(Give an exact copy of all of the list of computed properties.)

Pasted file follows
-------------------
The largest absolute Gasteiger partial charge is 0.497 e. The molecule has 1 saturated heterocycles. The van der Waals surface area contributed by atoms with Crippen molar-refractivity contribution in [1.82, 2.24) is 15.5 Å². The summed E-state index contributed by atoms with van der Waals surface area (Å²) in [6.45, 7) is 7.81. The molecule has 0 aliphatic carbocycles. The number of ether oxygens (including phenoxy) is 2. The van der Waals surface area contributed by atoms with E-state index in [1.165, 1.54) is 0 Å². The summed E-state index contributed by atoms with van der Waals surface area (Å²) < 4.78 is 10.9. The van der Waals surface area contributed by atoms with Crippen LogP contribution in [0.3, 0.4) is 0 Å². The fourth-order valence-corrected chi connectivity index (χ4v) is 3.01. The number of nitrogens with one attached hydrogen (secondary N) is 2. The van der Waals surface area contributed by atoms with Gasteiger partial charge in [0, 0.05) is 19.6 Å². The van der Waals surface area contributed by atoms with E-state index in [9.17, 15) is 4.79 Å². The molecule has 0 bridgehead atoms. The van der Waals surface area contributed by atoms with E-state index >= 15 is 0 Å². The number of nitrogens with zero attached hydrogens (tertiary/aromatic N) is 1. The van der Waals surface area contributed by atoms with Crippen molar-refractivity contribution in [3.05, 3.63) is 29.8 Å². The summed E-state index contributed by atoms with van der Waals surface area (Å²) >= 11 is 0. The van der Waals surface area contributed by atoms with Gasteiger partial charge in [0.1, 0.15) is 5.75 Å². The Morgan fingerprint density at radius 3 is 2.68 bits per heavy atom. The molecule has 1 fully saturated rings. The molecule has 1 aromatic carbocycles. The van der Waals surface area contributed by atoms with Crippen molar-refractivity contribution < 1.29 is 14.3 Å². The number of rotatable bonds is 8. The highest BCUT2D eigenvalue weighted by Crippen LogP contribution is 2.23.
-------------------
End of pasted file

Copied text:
The largest absolute Gasteiger partial charge is 0.497 e. The molecule has 1 saturated heterocycles. The van der Waals surface area contributed by atoms with Crippen molar-refractivity contribution in [1.82, 2.24) is 15.5 Å². The summed E-state index contributed by atoms with van der Waals surface area (Å²) in [6.45, 7) is 7.81. The molecule has 0 aliphatic carbocycles. The number of ether oxygens (including phenoxy) is 2. The van der Waals surface area contributed by atoms with E-state index in [1.165, 1.54) is 0 Å². The summed E-state index contributed by atoms with van der Waals surface area (Å²) < 4.78 is 10.9. The van der Waals surface area contributed by atoms with Crippen LogP contribution in [0.3, 0.4) is 0 Å². The fourth-order valence-corrected chi connectivity index (χ4v) is 3.01. The number of nitrogens with one attached hydrogen (secondary N) is 2. The van der Waals surface area contributed by atoms with Gasteiger partial charge in [0, 0.05) is 19.6 Å². The van der Waals surface area contributed by atoms with E-state index in [9.17, 15) is 4.79 Å². The molecule has 0 bridgehead atoms. The van der Waals surface area contributed by atoms with E-state index >= 15 is 0 Å². The number of nitrogens with zero attached hydrogens (tertiary/aromatic N) is 1. The van der Waals surface area contributed by atoms with Crippen molar-refractivity contribution in [3.05, 3.63) is 29.8 Å². The summed E-state index contributed by atoms with van der Waals surface area (Å²) >= 11 is 0. The van der Waals surface area contributed by atoms with Gasteiger partial charge in [0.1, 0.15) is 5.75 Å². The Morgan fingerprint density at radius 3 is 2.68 bits per heavy atom. The molecule has 1 fully saturated rings. The molecule has 1 aromatic carbocycles. The van der Waals surface area contributed by atoms with Crippen molar-refractivity contribution < 1.29 is 14.3 Å². The number of rotatable bonds is 8. The highest BCUT2D eigenvalue weighted by Crippen LogP contribution is 2.23.